IACM 2022 Abstract Book »
Unique Experience of Being in The Middle: The Effect of Middle Power on Role Ambiguity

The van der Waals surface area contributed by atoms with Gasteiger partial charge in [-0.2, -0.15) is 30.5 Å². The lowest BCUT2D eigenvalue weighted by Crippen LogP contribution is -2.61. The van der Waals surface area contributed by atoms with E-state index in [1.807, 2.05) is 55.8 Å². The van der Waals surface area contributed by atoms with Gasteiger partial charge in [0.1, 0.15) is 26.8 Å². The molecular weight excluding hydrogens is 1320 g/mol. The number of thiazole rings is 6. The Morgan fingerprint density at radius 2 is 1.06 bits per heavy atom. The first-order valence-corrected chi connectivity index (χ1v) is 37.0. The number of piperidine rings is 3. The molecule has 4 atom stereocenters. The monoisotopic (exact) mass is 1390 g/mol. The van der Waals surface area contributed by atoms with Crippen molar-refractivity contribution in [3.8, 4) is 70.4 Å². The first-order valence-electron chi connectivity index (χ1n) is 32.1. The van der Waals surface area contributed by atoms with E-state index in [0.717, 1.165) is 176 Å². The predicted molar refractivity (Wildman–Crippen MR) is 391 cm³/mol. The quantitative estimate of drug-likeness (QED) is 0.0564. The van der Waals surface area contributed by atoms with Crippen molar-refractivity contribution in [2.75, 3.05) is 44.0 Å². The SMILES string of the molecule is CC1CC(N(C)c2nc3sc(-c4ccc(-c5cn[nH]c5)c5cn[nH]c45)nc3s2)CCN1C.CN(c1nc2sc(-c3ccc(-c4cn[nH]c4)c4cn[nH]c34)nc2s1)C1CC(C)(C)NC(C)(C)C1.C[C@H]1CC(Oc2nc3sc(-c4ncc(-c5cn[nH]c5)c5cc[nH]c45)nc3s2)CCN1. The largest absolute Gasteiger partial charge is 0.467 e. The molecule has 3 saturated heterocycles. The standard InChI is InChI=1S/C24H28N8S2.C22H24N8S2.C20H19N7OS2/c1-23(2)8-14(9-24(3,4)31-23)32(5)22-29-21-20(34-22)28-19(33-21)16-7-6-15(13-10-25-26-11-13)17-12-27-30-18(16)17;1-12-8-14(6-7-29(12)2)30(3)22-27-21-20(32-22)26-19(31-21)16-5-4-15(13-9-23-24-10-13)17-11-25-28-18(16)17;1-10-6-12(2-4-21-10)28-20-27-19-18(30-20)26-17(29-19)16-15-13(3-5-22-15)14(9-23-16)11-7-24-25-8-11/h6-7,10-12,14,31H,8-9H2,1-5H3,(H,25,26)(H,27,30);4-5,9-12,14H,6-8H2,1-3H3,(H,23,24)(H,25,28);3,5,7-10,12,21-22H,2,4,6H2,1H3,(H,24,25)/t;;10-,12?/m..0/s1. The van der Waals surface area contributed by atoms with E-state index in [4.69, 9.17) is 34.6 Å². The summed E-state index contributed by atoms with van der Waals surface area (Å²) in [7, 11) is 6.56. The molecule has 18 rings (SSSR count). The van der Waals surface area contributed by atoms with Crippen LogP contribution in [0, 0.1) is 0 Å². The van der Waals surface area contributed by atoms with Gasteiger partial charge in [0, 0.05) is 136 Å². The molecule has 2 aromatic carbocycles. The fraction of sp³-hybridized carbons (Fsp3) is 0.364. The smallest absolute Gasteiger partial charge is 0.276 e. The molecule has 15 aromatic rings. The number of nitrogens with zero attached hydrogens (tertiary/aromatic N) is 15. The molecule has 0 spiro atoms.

Traditional research on power has focused on the experiences of high versus low power individuals, assuming a linear relationship between power and behavioral outcomes. However, recent research suggests that “middle power” can lead to unique psychological experiences. We bridge insights from the literatures on psychological foundations of power and on middle management to provide a deep understanding of what middle power means in organizations and its implications for middle managers. We theorize that due to the uncertain amount of control middle power is associated with, individuals experience more ambiguity in their roles, which can in turn lead to negative organizational outcomes, such as reduced brokering behaviors. In two studies with MBA students and full-time employees, we found that having structural middle power and medium sense of power led to greater role ambiguity, making people less likely to actively connect or reduce conflict between others.